H5N1 viruses belonging to clade 18.104.22.168b have been circulating globally for a number of years but frequent outbreaks began in North American birds and poultry flocks in early May 2022. As of March 10, 2023, clade 22.214.171.124b H5N1 viruses have been detected in 16 countries in Latin America and the Caribbean as well as the United States and Canada.
Direct or indirect exposure to infected live or dead poultry or contaminated environments, such as live bird markets, appears to be the primary risk factor for human infection. Slaughtering, defeathering, handling infected poultry carcasses, and preparing poultry for consumption, are all risk factors. A few human cases of H5N1 have been linked to the consumption of dishes made with raw, contaminated poultry blood. It is critical to control the spread of avian influenza viruses in poultry to reduce the risk of human infection.
Prevention and Control
The annual seasonal influenza vaccine (“flu shot”) does not provide protection against avian influenza. The risk of H5N1 avian influenza virus infection is low for the general public, however basic precautions are always recommended to prevent transmission of zoonotic diseases:
- Avoid close contact and do not touch, feed, or handle wild birds.
- If contact is unavoidable, wear gloves or use a doubled plastic bag and avoid contact with blood, body fluids and feces.
- Remove worn gloves and wash your hands thoroughly with soap and water. If soap and water aren’t available, use a hand sanitizer containing at least 60% alcohol.
- Always wash your hands after being in an area where birds and other wildlife are living or nesting, such as in parks or zoos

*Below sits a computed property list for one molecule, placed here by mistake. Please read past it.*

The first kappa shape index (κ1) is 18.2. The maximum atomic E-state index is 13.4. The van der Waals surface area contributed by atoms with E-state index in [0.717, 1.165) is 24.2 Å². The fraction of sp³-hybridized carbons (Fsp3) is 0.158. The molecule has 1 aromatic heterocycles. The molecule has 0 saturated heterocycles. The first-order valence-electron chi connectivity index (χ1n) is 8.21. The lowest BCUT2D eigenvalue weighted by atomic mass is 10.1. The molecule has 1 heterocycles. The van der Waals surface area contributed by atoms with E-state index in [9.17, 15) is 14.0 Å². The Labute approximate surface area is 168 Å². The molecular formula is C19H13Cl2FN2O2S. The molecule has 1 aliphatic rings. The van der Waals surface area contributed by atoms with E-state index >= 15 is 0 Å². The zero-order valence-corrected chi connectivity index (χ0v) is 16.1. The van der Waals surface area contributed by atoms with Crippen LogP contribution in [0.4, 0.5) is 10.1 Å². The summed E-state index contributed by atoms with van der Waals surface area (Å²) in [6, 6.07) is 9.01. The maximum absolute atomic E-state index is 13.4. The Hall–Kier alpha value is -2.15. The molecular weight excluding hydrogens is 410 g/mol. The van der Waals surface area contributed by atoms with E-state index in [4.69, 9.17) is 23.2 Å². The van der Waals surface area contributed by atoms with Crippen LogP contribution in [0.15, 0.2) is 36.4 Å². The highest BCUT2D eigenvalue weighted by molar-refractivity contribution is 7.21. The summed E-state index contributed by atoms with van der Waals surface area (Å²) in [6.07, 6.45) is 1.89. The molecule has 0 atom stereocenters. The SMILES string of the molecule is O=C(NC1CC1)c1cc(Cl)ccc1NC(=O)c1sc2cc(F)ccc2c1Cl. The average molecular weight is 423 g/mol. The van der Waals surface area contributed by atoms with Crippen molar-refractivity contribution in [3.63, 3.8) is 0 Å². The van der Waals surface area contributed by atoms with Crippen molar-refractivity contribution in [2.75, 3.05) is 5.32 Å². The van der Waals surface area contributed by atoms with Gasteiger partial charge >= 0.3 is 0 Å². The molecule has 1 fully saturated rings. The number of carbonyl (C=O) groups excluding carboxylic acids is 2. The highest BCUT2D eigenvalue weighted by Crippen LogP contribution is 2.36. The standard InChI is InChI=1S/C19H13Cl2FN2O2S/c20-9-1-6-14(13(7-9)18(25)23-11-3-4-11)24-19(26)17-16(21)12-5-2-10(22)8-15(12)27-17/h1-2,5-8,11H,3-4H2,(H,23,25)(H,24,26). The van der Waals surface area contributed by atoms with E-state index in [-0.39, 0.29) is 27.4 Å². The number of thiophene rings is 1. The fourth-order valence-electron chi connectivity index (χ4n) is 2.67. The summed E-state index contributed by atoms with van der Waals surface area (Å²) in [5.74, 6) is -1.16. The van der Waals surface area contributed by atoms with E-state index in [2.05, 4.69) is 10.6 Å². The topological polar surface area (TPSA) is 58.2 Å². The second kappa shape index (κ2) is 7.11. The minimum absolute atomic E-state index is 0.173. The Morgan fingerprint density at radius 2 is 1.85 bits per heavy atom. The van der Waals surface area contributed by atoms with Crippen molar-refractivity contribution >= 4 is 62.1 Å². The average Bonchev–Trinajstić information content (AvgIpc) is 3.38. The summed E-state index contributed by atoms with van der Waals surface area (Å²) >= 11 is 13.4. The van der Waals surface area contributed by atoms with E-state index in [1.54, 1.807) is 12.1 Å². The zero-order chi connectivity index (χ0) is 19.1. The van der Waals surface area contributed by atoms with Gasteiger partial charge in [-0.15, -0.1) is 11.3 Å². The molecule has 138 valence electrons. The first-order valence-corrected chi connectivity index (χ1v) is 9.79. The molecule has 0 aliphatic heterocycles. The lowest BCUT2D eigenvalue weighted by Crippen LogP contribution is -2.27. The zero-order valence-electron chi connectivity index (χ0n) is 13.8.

- Children should be monitored to ensure proper handwashing.
- Pets should be kept away from birds and wildlife and their feces.
If working with poultry, wild birds, or other wildlife that are suspected or confirmed to be infected with H5N1 avian influenza A, the following precautions should be taken during handling or when working in heavily contaminated environments:
- Wear masks and eye protection to protect your eyes, nose and mouth from contaminated dust, feathers, secretions, and feces.
- Wear other protective clothing, such as gloves, boots, and coveralls.
- Prior to cleaning up contaminated areas, mist dry areas with low pressure water to prevent fecal matter, dust, and feathers from being stirred up into the air.
- Change clothing and footwear, and wash hands thoroughly with soap and water before moving onto other activities.
- Follow any additional occupational health guidelines, as directed by your occupational health provider.
Exposure to avian influenza can occur when handling wild birds and some wild mammals, therefore it is recommended that hunters and trappers take precautions when de-feathering, cleaning and preparing wild game. Thoroughly cooking meat, organs and eggs harvested from wildlife will kill the avian influenza virus.
Human infections of H5N1 avian influenza A are notifiable under the International Health Regulations (2005). Provincial and Territorial public health authorities are required to report confirmed and probable human cases of influenza A(H5N1), irrespective of illness symptoms or severity, to the Public Health Agency of Canada (PHAC) within 24 hours of their own notification, as per the Emerging Respiratory Pathogens and Severe Acute Respiratory Infection (SARI) case report form. PHAC is required to report any human case detected in Canada to the World Health Organization according to the International Health Regulations (2005) requirements and timelines.
Seasonal influenza vaccines do not offer protection against influenza A(H5N1). The hemagglutinin (HA) protein of recently detected clade 126.96.36.199b HPAI A(H5N1) viruses in birds and mammals is nearly identical or, in many samples, identical to an H5 candidate vaccine virus (CVV) produced by the CDC. if needed and would provide good protection against the clade 188.8.131.52b HPAI A(H5N1) viruses circulating in birds. This H5 CVV is already available and has been shared with the vaccine manufacturers.
Although H5N1 avian influenza viruses do not currently pose a significant threat to the general population, sporadic human infections are expected to continue due to the potential for influenza viruses to evolve quickly and their widespread global prevalence in wild birds and poultry outbreaks.
What is happening with current outbreaks of H5N1 Avian Influenza?